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Melany Kahn talks about different mushrooms that could be found locally in the woods. Kahn wrote a children’s book about forging for mushrooms call “Mason Goes Mushrooming.”

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Melany Kahn talks about different mushrooms that could be found locally in the woods. Kahn wrote a children’s book about forging for mushrooms call “Mason Goes Mushrooming.”

BRATTLEBORO — “Mason Goes Mushrooming,” a new children’s book showcasing mushrooms for beginner foragers, brings readers through four woodland adventures with the main character and his dog Buddy in Vermont.

Melany Kahn’s book is inspired by foraging with her family and Hilltop Montessori School workshops she has lead. The author described herself as “a second-generation forager,” as she learned from her late parents, well-revered painters Wolf Kahn, who died in March 2020, and Emily Mason, who died in 2019.

“When I was growing up, my parents took me on fantastic treasure hunts for delicious wild mushrooms,” she writes in a message to future foragers in the book. “They taught me which mushrooms we could safely eat, and which ones were inedible and could lead to a stomach ache, or might even be poisonous.”

Her mother would tell her, “When in doubt, throw it out,” and, “Always check with us.”

A pop-party for what would have been Wolf’s 95th birthday and Kahn’s book launch is happening 5 to 6 p.m. Tuesday at the Brattleboro Museum & Art Center.

Kahn said the book is about her son and being in the woods.

“My children also love to forage in the woods,” she writes. “Mushroom hunting is a wonderful way to connect to nature. You can pick mushrooms to examine, smell, touch, or make spore art.”

During an interview/foraging session on Hilltop Montessori's outdoor campus,  Kahn pointed out how mushrooms can be used for “amazing Thanksgiving decoration tables.”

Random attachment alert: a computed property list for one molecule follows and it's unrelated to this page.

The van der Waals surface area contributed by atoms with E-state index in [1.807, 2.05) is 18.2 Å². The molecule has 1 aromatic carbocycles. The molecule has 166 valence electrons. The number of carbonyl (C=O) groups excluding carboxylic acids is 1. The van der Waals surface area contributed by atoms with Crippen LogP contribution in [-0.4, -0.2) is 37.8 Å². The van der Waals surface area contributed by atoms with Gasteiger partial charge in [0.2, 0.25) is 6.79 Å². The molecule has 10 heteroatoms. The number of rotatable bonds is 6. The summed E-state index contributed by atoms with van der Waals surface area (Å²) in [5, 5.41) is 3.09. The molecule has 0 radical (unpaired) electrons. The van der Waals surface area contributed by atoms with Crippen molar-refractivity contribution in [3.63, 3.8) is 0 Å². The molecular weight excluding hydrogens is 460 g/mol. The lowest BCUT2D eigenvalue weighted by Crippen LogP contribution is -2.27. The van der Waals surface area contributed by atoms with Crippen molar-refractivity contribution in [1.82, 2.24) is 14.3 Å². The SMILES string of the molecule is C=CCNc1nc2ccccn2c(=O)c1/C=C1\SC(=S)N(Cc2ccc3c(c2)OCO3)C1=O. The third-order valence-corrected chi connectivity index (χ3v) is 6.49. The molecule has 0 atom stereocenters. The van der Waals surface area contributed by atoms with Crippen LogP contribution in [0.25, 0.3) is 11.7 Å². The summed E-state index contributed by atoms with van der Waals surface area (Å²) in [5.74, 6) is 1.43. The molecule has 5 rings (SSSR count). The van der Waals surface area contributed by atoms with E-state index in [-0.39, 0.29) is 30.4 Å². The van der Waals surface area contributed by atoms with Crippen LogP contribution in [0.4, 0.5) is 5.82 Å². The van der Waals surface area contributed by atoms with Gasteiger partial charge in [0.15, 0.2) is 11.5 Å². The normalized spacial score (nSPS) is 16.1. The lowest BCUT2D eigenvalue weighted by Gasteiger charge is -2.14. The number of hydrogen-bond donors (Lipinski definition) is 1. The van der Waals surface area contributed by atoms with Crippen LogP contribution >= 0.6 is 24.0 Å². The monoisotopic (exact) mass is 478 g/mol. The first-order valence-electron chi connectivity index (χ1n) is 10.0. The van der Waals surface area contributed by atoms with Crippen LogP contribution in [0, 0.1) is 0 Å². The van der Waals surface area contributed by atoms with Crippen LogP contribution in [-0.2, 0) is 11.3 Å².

“You can pick up a whole log of them and make your whole Thanksgiving arrangement around what you can find in the woods,” she said. “And children, of course, love that.”

Kahn said many mushrooms can be eaten but they’re not “choice,” or capable of giving one “a culinary moment.” On the walk, she picked up a type that taste like shrimp and put them in a bag to cook up later.

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“The first thing that you always want to do when you pick a mushroom is look underneath it,” she said, picking one up and showing a spongy texture in its pores. “I like to say that nothing on a mushroom is an accident. So everything that you see is a characteristic.”

Foragers develop what Kahn calls “mushroom eyes.” They start seeing mushrooms all over the woods, she said. Groups on Facebook and online can help with identification.

The book includes four recipes. Kahn recommends cooking every mushroom including those from the store.

“Mushrooms are filled with all sorts of microbes and things,” she said. “Just hit them with a little heat. Get rid of that stuff.”

Her book focuses on morel, chanterelle, black trumpets and lobster mushrooms. They have identifying characteristics that are very unique, she said.

“No other mushroom looks like the black trumpet,” she said.

Ellen Korbonski, who illustrated the book and lives in Harlem, attended New York University with Kahn. “Mason Goes Mushrooming” is each one’s first book.

Early in the COVID-19 pandemic, Kahn invited Korbonski to Vermont for Christmas.

“I came in one morning and she was drawing a bird with a watercolor brush,” Kahn recounted. “And I was like, ‘Wow, you can just do that.’ It was beautiful.”

Kahn told Korbonski about her idea for a children’s book, and they began working on it together. Green Writers Press in Brattleboro is publishing the book and Springfield Printing Corp. in Vermont printed it.

More information can be found at masongoesmushrooming.com.